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The use of elliptic curves in cryptography relies on the ability to count the number of points on a given curve. Before 1999, the SEA algorithm was the only ecient method known for random curves. Then Satoh proposed a new algorithm based on the canonical padic lift of the curve for p 5. In an earlier paper, the authors extended Satoh's method to the case of characteristics two and three. This paper presents an implementation of the SatohFGH algorithm and its application to the problem of nding curves suitable for cryptography. By combining SatohFGH and an earlyabort strategy based on SEA, we are able to nd secure random curves in characteristic two in much less time than previously reported. In particular we can generate curves widely considered to be as secure as RSA1024 in less than one minute each on a fast workstation.
Computing isogenies in F 2 n
, 1996
"... . Contrary to what happens over prime fields of large characteristic, the main cost when counting the number of points of an elliptic curve E over F2 n is the computation of isogenies of prime degree `. The best method so far is due to Couveignes and needs asymptotically O(` 3 ) field operations. ..."
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Cited by 1 (0 self)
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. Contrary to what happens over prime fields of large characteristic, the main cost when counting the number of points of an elliptic curve E over F2 n is the computation of isogenies of prime degree `. The best method so far is due to Couveignes and needs asymptotically O(` 3 ) field operations. We outline in this article some nice properties satisfied by these isogenies and show how we can get from them a new algorithm that seems to perform better in practice than Couveignes's though of the same complexity. On a representative problem, we gain a speedup of 5 for the whole computation. 1 Introduction Many number theoretic algorithms are based on elliptic curves, among which integer factorization [5] or primality testing [1]. More directly, counting the number of points on these curves is essential to design secure cryptographical public schemes [8]. Algorithms to compute the cardinality of elliptic curves defined over finite fields of large characteristic give now satisfying resul...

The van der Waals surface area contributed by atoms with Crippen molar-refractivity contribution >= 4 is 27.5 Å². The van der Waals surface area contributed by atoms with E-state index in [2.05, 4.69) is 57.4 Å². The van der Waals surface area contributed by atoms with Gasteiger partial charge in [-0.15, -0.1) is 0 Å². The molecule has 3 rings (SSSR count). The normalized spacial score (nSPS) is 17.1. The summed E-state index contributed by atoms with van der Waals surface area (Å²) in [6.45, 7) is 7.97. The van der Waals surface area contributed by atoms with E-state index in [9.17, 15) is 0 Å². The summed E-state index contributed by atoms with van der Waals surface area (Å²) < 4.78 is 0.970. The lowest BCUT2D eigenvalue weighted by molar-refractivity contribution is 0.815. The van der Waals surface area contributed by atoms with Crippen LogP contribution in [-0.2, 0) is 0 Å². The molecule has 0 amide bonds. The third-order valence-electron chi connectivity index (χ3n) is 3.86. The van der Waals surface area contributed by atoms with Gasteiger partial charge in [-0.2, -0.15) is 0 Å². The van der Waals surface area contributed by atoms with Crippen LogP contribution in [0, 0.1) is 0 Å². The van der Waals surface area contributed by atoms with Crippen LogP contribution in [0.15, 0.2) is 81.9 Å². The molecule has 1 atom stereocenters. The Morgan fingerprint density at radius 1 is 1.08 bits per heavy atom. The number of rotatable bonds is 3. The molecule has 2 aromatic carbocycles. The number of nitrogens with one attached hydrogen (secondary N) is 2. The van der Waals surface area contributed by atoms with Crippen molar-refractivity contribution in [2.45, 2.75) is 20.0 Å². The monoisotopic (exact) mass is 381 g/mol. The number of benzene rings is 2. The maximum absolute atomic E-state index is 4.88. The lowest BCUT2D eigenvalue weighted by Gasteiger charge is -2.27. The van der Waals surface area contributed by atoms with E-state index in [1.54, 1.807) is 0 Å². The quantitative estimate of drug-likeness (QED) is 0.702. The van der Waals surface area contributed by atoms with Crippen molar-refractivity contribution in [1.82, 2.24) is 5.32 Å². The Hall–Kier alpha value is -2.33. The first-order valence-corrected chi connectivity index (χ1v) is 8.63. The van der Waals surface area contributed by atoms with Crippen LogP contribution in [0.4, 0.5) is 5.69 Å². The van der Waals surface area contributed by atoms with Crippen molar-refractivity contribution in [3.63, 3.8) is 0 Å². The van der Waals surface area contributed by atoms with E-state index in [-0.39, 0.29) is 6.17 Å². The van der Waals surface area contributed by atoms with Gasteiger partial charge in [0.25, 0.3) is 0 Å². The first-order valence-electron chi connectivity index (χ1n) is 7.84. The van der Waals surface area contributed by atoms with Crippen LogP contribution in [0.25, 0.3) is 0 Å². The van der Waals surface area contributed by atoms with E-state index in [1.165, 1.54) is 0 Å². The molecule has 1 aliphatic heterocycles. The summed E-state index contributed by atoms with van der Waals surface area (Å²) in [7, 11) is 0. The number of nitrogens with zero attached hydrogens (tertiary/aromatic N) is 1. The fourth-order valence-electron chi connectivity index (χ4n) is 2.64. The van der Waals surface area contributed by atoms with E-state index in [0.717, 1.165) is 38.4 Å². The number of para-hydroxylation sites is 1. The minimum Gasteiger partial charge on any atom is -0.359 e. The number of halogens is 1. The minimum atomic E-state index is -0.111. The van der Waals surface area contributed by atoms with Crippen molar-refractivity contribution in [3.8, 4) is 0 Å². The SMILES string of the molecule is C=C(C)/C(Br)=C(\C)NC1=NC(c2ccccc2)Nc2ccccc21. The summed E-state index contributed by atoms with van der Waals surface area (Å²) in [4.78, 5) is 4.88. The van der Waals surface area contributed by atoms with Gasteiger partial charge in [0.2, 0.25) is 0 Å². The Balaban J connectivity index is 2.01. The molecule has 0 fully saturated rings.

Counting points on elliptic curves over F p n using Couveignes's algorithm
, 1995
"... The heart of the improvements of Elkies to Schoof's algorithm for computing the cardinality of elliptic curves over a finite field is the ability to compute isogenies between curves. Elkies' approach was well suited for the case where the characteristic of the field is large. Couveignes sh ..."
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Cited by 1 (0 self)
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The heart of the improvements of Elkies to Schoof's algorithm for computing the cardinality of elliptic curves over a finite field is the ability to compute isogenies between curves. Elkies' approach was well suited for the case where the characteristic of the field is large. Couveignes showed how to compute isogenies in small characteristic. The aim of this paper is to describe the first successful implementation of Couveignes's algorithm and to give numerous computational examples. In particular, we describe the use of fast algorithms for performing incremental operations on series. We will also insist on the particular case of the characteristic 2. 1 Introduction Elliptic curves have been used successfully to factor integers [25, 34], and prove the primality of large integers [4, 18, 3]. Moreover they turned out to be an interesting alternative to the use of Z=NZin cryptographical schemes. The first schemes were presented in [33, 23] and followed by many more (see for instance [31...